Sizing: reviewers are advising prospective purchasers to go for their usual shoe size when buying, unlike Alpine Stars for instance where you really have to buy one size up. So, I went for Euro size 45. In the house these were certainly not sloppy. My left toe (half a size bigger than the right) was pretty snug against the toecap – but comfortable. I’d describe the fit as rather narrow or you might consider it a supportive design especially around the ankles (more on ankles later).

Buckles: there are three buckles that, once you’ve worked out which way the clasps move, and adjusted the length, are surprisingly smooth to use. Along with a small area of velcro near the top, they give a very secure feeling. I see they are replaceable but I’m not sure of the material.

Comfort: like most pairs of new shoes, I think there is a brief honeymoon where you are astonished that they do not hurt or dig in. During this time they feel super comfortable. But then, somehow, you start to notice the pressure in unpredictable places. So after nearly two hours of riding and some walking comfort, these boots suddenly became exquisitely painful mainly around my ankles where it felt like some of the protection had decided to make its presence felt. This led to some desperate leg manoeuvres on the bike as I got nearer to my increasingly longed for destination. I am hoping that this will pass. It might be that I had crammed, successfully I thought, my leather trousers into these boots.

Looks: maybe this should have come first. I think they look great. A year or so back I would never imaging wearing brown suede motorcycle boots but these have changed my mind. See this web page for some beautiful product shots of these boots.

Build quality: these are very rugged. Everything is double stitched and the protection feels strong. I can see that they are not as tank-like as my Alpine Starts old Tech 3s but they are an improvement on my disintegrating Spada cheap boots which I bought these to replace as those head into the bin. They are made in Romania which is refreshing when everything seems to have been made in China.

Waterproofness: during my 100 mile plus rides the heavens opened. I did not notice my feet being wet or cold so I presume their waterproofness, aided by a part elastic top, is pretty effective.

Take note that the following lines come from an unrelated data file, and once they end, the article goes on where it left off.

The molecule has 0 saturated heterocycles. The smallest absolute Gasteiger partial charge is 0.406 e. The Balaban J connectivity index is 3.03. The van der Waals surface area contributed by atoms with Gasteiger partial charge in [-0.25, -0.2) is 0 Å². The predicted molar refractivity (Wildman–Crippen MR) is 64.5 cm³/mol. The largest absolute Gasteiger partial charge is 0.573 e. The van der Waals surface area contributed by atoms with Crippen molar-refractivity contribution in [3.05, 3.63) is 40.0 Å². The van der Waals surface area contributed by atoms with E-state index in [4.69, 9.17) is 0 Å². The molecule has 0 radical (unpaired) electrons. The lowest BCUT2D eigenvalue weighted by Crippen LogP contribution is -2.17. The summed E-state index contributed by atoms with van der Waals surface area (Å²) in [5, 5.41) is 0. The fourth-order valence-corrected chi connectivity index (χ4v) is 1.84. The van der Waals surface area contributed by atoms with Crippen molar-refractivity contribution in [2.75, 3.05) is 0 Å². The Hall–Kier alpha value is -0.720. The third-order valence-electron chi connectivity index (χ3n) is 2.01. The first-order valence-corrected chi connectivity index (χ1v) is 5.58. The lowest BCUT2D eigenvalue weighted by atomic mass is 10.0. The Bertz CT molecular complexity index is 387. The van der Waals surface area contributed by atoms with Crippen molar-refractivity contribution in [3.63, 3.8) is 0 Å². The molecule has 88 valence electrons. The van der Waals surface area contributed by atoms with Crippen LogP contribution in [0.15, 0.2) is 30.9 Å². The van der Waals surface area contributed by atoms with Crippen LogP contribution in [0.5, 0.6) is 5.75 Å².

Overall: I will be very happy if the pain I felt after a day’s riding eases off. This kind of pain that only sets in after a couple of hours of riding is a killer. It adds to fatigue and just makes you want to stop riding. My otherwise lovely leather trousers from Hideout Leather are the same. After a while the armour on the left knee becomes really uncomfortable and distracting. I have some good quality textile trousers on my shopping list and these might solve both problems.

return journey via A1120 – the tourist route

Reviewing Mosko Moto Nomax Tank Bag

In 2009 when I bought a 1200GS adventure, I discovered Touratech in the same breath. It was the obvious go-to place for accessories, and for me this was firstly luggage. Touratech were promoting a vision of the world, as Lois Pryce pointed out in one of her books, of squadrons of identically dressed middle-aged European men colonising Africa and other ‘third world’ regions, surrounded in the photos by young black boys admiring the German technology of their motorcycles (see the Touratech catalogues). It was a vision that was at best corny (and old-fashioned) and at worst contributing to a racist view of the world.

That was then – this is now. What came first? Me discovering that a 1200cc bike with metal luggage was pretty much unmovable when in narrow situations – or even on the stoney or sloping carparks of campsites – or the commercial promotion of ‘light is right’ from other companies like Adventure Spec and Mosko Moto? I’m not sure. Touratech, like most companies, was selling more than just products. It was selling a lifestyle or fantasy – of a certain way to be in the world with a motorcycle. Mosko Moto does exactly the same with their well-curated videos of the team off camping somewhere on their dirt bikes. Its quite a different style to Herbert and Ramona’s trips to test Touratech gear, its more down to earth, much simpler and they are a younger, perhaps more innovative, agile bunch.